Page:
Politics, Business & Culture in the Americas

Beware of Triumphalism in the Honduras Crisis

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The news today from Tegucigalpa is good. After months of political impasse in Honduras, a delegation led by Assistant Secretary of State Tom Shannon and Principal Deputy Assistant Secretary Craig Kelly found a way to get representatives of both Micheletti and Zelaya to agree on a path that will provide a credible means forward to the elections scheduled for November 29.

This is important, because as I’ve noted many times, including in The Christian Science Monitor and other blog postings here, it is the elections that provide the surest, most appropriate escape valve for the crisis that has threatened to overwhelm Honduras and occupy U.S. policymakers who could usefully be focused on other matters. Steps to undermine or undercut the elections are counterproductive. At the same time, for the elections to be credible, they must be open, transparent and fair, and preparations must therefore begin in earnest immediately. Thus the timing of Shannon’s travel was important, and dictated by the need to get going purposefully on the elections.

Some analysts suggest that the trip should have been taken and heads banged earlier to get an agreement even before today. But that would not have allowed the Arias process—which the United States conceptualized and mid-wifed—to run its course. How ironic it would then have been for the United States to put itself in the position to be criticized, likely by the same analysts, for undercutting the multilateral Arias process and returning to the unilateralism they consistently decry. Fortunately, that did not occur.

Still, all the parties must be wary of triumphalism in the agreement today. The road ahead is long and many obstacles remain. Credibility and international legitimacy must quickly be rebuilt around the elections with processes in place to ensure a free and fair outcome. The Honduras Supreme Court and Congress must yet pronounce on Zelaya’s fate, with all parties accepting the result. Outside meddlers who want to keep things stirred up, notably in Caracas and Managua, must be kept at bay by the international community including the Organization of American States. And, once the election occurs, its results must then be accepted by the international community with the Honduran people looking to the future through a focus on national reconciliation.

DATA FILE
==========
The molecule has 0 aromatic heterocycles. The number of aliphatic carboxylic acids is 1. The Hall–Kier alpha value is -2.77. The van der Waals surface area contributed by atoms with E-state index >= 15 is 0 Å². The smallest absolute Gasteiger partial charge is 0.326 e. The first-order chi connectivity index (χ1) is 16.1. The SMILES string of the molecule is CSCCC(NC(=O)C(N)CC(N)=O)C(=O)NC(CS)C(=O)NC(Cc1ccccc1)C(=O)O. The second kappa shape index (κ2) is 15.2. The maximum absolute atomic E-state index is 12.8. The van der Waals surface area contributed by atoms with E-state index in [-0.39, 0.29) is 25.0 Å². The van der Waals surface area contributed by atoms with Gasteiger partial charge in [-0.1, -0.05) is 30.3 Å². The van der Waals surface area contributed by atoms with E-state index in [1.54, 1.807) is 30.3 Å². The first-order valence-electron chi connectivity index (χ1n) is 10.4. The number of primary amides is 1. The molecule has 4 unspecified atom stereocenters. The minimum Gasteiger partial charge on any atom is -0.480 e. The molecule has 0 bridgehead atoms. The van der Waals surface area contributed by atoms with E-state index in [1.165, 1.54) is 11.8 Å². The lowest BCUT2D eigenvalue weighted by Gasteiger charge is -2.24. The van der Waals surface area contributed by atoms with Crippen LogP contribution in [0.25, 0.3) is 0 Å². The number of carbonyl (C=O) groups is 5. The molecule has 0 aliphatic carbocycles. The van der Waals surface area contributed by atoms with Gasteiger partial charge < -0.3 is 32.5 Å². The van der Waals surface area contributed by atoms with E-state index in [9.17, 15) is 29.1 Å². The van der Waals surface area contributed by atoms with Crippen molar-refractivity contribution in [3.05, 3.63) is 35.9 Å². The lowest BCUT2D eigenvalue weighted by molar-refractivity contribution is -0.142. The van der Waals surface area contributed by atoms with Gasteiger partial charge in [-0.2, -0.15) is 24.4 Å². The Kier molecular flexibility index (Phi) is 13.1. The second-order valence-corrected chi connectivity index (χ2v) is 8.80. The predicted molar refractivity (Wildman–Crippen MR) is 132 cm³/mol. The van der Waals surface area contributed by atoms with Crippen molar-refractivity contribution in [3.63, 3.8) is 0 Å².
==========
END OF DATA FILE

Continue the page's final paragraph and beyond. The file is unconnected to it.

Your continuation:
No, we’re not out of the woods yet.

At the same time, pronouncements from both Micheletti’s and Zelaya’s camps could complicate this fragile agreement. The Micheletti people are sending around talking points today saying that, “[I]n no way is a restitution of Mr. Zelaya to the presidency automatic under this agreement. The vote in the National Congress is not merely a formality as some media outlets appear to imply. It is the National Congress, in consultation and [with] input from the Supreme Court, who will make the decision whether Mr. Zelaya returns to power.”

This is a dumb move because it has the appearance of walking back from the agreement or at least saying to the Zelaya people, we really hosed you and putting them on the defensive. For his part, Zelaya is crowing about his own imminent return.

Here’s an idea for both sides: why don’t you just be quiet to give the negotiated solution the best opportunity to work in support of the country’s long-term national interests?

One final point. The agreement that Shannon and team worked out does show that, despite all the hand wringing about the United States losing influence in the region and Brazil’s rapid rise, the United States remains indispensable in the conduct of hemispheric affairs. That is a timely and important reminder. One hopes that this message is not lost back here in Washington, which will quickly return its attention to Afghanistan, Pakistan, Iran, and health care. Further engagement, sustained and focused, is required.

*Eric Farnsworth is a contributing blogger to americasquarterly.org. He is Vice President of the Council of the Americas in Washington DC.


Reading Time: 3 minutes

Eric Farnsworth is vice president of the Americas Society and Council of the Americas in Washington, DC. 

Follow Eric Farnsworth:   X/Twitter

Tags: Honduras, Manuel Zelaya, Roberto Micheletti, Tom Shannon
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